Book Review – "Blah, Blah, Blah."

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Lately, I’ve fallen behind on reviewing books I’ve agreed to post at ENdC. So, if you bear with me over the next week or so, I’m going to blitz through a pile. This one I’ve found particularly interesting…

**[Blah, Blah, Blah](http://www.amazon.com/gp/redirect.html?link_code=ur2&tag=ericnentrupco-20…) – Bayard Taylor, Bethany House © 2006**

A couple of months ago, I was contacted by Bayard Taylor, author of [“Blah, Blah, Blah,”](http://www.amazon.com/gp/redirect.html?link_code=ur2&tag=ericnentrupco-20…) to review his title for my website as well as to see about how it might fit into our training curriculum at Kingdom Building Ministries.

I was more than eager to review this book. The subject of “Worldview” was one wasted on me in college. Philosophy 101 did nothing more than teach me the name of Immanuel Kant, and I didn’t even remember why he was important!

Bayard Taylor approaches worldview at such an accessible level and provides practical, current application of not just the basics of philosophy but instilling a sense of urgency in believers that being savvy about the varying core perspectives folks bring to the table to discuss the world, God, our purpose in and with either or both.
I was SORELY lacking in this sort of teaching. Bayard effectively filled in some glaring gaps in my knowledge, as well as in my ability to better empathize, understand and communicate with people from all sorts of different philosophical and cultural backgrounds. It’s these factors that shapes a person’s worldview even if they aren’t aware of it.

In [“Blah, Blah, Blah,”](http://www.amazon.com/gp/redirect.html?link_code=ur2&tag=ericnentrupco-20…) Bayard makes certain that the reader not only sees the differences in the 6 key worldviews, but knows how to stand squarely in the “Biblical Worldview,” and meet others where they’re at and help them to see the deficiencies in the worldviews that they’ve inherited, adopted or synthesized.

With mastery of worldview packaged in down-to-earth prose, college freshman to accomplished pastors and public speakers stand to benefit from a grounding in Taylor’s teaching. It’s not just philosophy or more specfically a discourse on the subject of worldview, it’s an entirely fresh and smart introduction to Biblical Apologetics for today’s mixed up world.

In the opening chapter, Taylor sets the course for the book:
>”We need to strive for excellence and professionalism to make following Christ desirable. Christians need to establish institutions and projects that are not afraid to be known as a Christian.” (p.25)
This call to action alone strikes to the very core of my personal anguish with being a proactive public spokesperson for “The Way.” I lived in reluctance for years, fearing that I’d be pigeonholed as yet another Christian looking for people to join my club. I want to maintain and grow in my Biblical Worldview, and shying away because of the confederacy of dunces that misrepresent the Kingdom simply doesn’t help matters. My cowardice creates a vacuum for their shenanigans to fill.
And not being willing to engage with OTHER differing or contradictory worldviews is spiritual laziness on my part.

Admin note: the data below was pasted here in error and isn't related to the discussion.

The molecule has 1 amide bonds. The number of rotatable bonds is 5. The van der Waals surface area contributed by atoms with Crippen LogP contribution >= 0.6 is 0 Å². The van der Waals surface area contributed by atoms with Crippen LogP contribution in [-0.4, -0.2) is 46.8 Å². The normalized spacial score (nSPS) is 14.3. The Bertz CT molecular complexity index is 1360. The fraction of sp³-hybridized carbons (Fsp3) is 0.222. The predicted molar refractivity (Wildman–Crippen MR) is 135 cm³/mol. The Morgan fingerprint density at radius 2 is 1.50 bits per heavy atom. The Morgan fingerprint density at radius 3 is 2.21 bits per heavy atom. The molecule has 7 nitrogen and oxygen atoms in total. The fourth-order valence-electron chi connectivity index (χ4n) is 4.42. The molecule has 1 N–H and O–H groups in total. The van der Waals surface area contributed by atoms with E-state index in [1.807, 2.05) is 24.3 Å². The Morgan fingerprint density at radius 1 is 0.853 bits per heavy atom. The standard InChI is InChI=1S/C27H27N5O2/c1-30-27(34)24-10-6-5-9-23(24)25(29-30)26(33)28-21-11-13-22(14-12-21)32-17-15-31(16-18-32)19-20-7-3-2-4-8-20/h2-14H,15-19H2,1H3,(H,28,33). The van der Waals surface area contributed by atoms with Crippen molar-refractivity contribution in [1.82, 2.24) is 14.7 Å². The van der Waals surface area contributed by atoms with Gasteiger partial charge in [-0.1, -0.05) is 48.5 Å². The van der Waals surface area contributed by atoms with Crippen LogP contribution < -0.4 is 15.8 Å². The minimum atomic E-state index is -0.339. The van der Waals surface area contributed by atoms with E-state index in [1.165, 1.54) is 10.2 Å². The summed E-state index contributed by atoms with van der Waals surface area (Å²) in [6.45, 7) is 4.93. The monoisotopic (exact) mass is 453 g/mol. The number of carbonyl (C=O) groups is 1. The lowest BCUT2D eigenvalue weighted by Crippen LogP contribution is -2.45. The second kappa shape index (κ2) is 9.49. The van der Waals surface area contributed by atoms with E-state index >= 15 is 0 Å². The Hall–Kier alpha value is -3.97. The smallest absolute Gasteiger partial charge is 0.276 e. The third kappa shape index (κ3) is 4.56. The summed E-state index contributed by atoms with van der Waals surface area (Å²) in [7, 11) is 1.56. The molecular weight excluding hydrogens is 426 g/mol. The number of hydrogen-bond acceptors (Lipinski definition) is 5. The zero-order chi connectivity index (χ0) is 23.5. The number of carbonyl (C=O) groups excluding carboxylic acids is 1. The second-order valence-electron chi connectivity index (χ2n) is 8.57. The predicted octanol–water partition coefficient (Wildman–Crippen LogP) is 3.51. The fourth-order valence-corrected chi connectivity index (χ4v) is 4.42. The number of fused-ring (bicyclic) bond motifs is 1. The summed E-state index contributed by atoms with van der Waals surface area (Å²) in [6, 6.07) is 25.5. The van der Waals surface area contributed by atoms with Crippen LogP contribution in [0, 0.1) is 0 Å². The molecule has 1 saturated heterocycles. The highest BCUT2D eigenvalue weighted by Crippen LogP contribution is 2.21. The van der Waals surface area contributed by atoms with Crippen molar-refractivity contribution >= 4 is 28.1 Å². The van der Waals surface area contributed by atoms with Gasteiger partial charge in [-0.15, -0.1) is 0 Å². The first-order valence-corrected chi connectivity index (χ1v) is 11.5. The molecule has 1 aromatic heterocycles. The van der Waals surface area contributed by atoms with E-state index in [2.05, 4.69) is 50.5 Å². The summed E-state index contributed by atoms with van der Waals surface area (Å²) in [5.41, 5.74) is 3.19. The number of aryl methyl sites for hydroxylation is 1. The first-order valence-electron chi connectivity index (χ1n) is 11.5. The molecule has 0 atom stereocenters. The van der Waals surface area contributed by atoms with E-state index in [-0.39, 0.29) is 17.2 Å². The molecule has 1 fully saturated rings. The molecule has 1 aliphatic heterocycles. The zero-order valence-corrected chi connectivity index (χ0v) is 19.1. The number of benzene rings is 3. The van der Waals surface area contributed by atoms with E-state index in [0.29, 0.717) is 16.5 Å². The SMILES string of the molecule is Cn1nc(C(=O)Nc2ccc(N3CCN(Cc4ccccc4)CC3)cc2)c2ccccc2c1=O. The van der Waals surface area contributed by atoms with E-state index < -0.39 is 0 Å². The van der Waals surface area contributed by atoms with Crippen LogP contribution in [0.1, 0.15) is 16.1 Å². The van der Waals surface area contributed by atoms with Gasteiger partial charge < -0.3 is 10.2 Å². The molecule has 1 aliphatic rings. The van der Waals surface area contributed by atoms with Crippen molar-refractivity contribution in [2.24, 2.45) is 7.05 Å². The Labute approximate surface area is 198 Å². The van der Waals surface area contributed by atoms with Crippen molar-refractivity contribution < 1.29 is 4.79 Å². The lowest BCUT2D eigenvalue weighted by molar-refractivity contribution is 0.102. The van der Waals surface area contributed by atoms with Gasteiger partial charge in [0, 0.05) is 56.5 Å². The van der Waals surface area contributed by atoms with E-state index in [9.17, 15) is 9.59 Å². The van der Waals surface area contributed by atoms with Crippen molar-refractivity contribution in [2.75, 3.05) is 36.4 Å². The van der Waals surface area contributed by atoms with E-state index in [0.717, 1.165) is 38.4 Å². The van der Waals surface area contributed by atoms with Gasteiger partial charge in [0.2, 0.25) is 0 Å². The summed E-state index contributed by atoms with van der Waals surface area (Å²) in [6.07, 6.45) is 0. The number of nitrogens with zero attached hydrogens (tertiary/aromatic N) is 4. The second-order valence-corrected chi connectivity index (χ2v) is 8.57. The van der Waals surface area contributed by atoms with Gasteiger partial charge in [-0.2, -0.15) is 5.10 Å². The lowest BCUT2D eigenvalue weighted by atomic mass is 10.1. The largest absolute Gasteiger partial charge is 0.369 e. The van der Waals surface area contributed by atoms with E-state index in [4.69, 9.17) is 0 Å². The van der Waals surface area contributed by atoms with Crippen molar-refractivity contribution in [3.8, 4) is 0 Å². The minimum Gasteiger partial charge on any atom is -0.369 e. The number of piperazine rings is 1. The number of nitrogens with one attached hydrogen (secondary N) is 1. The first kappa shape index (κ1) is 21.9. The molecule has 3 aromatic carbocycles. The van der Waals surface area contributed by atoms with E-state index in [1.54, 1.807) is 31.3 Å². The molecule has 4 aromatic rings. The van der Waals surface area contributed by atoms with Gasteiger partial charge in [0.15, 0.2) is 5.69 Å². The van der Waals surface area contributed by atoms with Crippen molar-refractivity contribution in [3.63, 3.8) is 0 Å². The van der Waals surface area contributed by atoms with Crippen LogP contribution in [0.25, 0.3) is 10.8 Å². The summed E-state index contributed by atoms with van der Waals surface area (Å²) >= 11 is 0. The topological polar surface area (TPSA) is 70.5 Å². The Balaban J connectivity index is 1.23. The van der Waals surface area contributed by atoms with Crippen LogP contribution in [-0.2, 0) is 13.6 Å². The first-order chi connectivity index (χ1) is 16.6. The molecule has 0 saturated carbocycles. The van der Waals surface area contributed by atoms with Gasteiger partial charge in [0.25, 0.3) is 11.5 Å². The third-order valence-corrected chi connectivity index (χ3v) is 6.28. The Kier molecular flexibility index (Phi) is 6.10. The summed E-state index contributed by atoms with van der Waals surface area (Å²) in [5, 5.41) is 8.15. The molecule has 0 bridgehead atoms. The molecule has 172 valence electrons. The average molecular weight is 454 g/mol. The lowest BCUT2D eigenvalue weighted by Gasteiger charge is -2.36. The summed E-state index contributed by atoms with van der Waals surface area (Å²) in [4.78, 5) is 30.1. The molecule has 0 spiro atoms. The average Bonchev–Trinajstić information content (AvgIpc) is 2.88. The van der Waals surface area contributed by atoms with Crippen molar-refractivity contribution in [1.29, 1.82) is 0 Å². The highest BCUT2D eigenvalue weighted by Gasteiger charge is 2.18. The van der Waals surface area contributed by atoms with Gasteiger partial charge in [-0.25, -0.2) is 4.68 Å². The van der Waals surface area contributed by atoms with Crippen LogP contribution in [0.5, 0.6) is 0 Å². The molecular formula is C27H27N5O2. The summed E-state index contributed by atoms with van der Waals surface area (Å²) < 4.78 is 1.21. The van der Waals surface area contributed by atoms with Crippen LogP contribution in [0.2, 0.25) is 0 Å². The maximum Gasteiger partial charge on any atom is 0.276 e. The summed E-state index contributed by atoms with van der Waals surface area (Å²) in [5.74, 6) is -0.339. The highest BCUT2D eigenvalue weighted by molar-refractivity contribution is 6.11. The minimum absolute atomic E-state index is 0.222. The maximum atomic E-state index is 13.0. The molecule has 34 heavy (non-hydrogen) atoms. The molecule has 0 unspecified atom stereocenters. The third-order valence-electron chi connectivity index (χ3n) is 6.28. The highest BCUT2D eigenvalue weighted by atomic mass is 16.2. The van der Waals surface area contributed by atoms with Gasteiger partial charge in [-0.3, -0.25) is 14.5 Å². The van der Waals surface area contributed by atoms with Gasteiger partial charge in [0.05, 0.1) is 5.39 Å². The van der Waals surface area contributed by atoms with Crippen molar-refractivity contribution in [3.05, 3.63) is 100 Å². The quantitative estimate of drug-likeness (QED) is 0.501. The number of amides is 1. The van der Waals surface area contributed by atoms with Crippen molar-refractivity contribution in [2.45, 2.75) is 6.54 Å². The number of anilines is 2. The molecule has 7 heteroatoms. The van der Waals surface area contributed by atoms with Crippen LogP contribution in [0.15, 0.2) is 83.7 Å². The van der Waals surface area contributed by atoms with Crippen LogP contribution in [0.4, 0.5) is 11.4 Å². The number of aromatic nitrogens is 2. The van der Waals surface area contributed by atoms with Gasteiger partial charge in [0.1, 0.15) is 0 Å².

So, let’s get on with the goods. Taylor admits there are way too many worldviews to cover in the scope of this book, but focuses on the key six:
1. The Haunted Worldview (Paganism)
2. The Biblical Worldview
3. The WYSIWYG Worldview (Naturalism)
4. The Dueling Yodas Worldview (Dualism)
5. The Omnipresent Supergalactic Oneness Worldview (Monism)
6. Designer Religion
Taylor takes an entertaining approach to dissecting each of the key six, but also towards helping the reader retain the key bullets to each that distinguish them from each other.
>”Not everybody has a religion, but everybody has a worldview.” (p.31)And because this is automatic, becoming more knowledgeable about the key six worldviews is incredibly helpful in meeting people where they are at. And it’s crucial to get this because:
>”People act on what they believe to be true. These things matter because they determine behavior. Ideas have consequences.” (p.123)
For us timid Christians, afraid we might get bowled over in an intellectual conversation:
>”If you want a faith that stands up to intellectual challenges, you need to wrestle with the ideas out there that go against Christian faith.” (p.123)
Yet, Taylor underscores that the goal isn’t to build up a few Jedi mind tricks to outwit someone who disagrees with you, the goal is to be able to adequately represent the story of the Gospel, the truth of the Kingdom of God.
Later in the book, Taylor takes on the era of Postmodernism and all that it has wrought in confusing the conversation even further. And contrary to other recent opinions, Bayard declares how we need the church desperately in such philosophically diverse, and tangled times.
I love how he encourages the reader to keep after the preservation and extension of the Biblical Worldview, comparing it to target practice:
>”Even if we miss the mark, the target is supremely important. Just because nobody can hit the bull’s-eye perfectly each time doesn’t mean we just give up and imagine it’s not t here or that it’s irrelevant. No! We try to sight better, control our breath, concentrate harder, and do everything to get closer to the goal. Jesus is definitely worth it. (p.197)
I couldn’t agree more.
If you want to [grab a copy](http://www.amazon.com/gp/redirect.html?link_code=ur2&tag=ericnentrupco-20…) for yourself or small group, I think you’ll enjoy it. Also, if you want to go further with it, be sure to check out the [companion website](http://www.blahblahbook.com/) for study guides, online discussion, and additional thoughts on worldview that Taylor didn’t include in the book.

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